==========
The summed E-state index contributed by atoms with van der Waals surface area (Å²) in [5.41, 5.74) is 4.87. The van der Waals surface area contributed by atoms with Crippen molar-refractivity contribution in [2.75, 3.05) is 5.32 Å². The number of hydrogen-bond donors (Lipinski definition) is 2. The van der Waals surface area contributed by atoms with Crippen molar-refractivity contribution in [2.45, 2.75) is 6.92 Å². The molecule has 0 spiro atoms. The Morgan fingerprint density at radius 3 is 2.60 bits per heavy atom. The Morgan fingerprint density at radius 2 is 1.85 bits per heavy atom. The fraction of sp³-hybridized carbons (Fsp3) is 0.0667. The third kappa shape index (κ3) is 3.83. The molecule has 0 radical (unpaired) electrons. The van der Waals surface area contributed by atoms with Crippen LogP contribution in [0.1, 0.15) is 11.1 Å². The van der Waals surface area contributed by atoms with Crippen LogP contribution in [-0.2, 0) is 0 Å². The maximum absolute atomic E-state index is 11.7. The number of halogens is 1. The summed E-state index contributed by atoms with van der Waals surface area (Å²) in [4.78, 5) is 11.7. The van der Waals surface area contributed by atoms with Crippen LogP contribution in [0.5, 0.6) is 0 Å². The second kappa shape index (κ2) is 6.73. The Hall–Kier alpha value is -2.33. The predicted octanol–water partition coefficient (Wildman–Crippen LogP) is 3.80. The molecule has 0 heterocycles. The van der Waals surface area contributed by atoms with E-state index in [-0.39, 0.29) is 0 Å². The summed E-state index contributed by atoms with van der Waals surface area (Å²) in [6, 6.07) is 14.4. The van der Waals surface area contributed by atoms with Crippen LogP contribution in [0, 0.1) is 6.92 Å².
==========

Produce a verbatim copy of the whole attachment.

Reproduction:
The summed E-state index contributed by atoms with van der Waals surface area (Å²) in [5.41, 5.74) is 4.87. The van der Waals surface area contributed by atoms with Crippen molar-refractivity contribution in [2.75, 3.05) is 5.32 Å². The number of hydrogen-bond donors (Lipinski definition) is 2. The van der Waals surface area contributed by atoms with Crippen molar-refractivity contribution in [2.45, 2.75) is 6.92 Å². The molecule has 0 spiro atoms. The Morgan fingerprint density at radius 3 is 2.60 bits per heavy atom. The Morgan fingerprint density at radius 2 is 1.85 bits per heavy atom. The fraction of sp³-hybridized carbons (Fsp3) is 0.0667. The third kappa shape index (κ3) is 3.83. The molecule has 0 radical (unpaired) electrons. The van der Waals surface area contributed by atoms with Crippen LogP contribution in [0.1, 0.15) is 11.1 Å². The van der Waals surface area contributed by atoms with Crippen LogP contribution in [-0.2, 0) is 0 Å². The maximum absolute atomic E-state index is 11.7. The number of halogens is 1. The summed E-state index contributed by atoms with van der Waals surface area (Å²) in [4.78, 5) is 11.7. The van der Waals surface area contributed by atoms with Crippen LogP contribution in [0.5, 0.6) is 0 Å². The second kappa shape index (κ2) is 6.73. The Hall–Kier alpha value is -2.33. The predicted octanol–water partition coefficient (Wildman–Crippen LogP) is 3.80. The molecule has 0 heterocycles. The van der Waals surface area contributed by atoms with E-state index in [-0.39, 0.29) is 0 Å². The summed E-state index contributed by atoms with van der Waals surface area (Å²) in [6, 6.07) is 14.4. The van der Waals surface area contributed by atoms with Crippen LogP contribution in [0, 0.1) is 6.92 Å².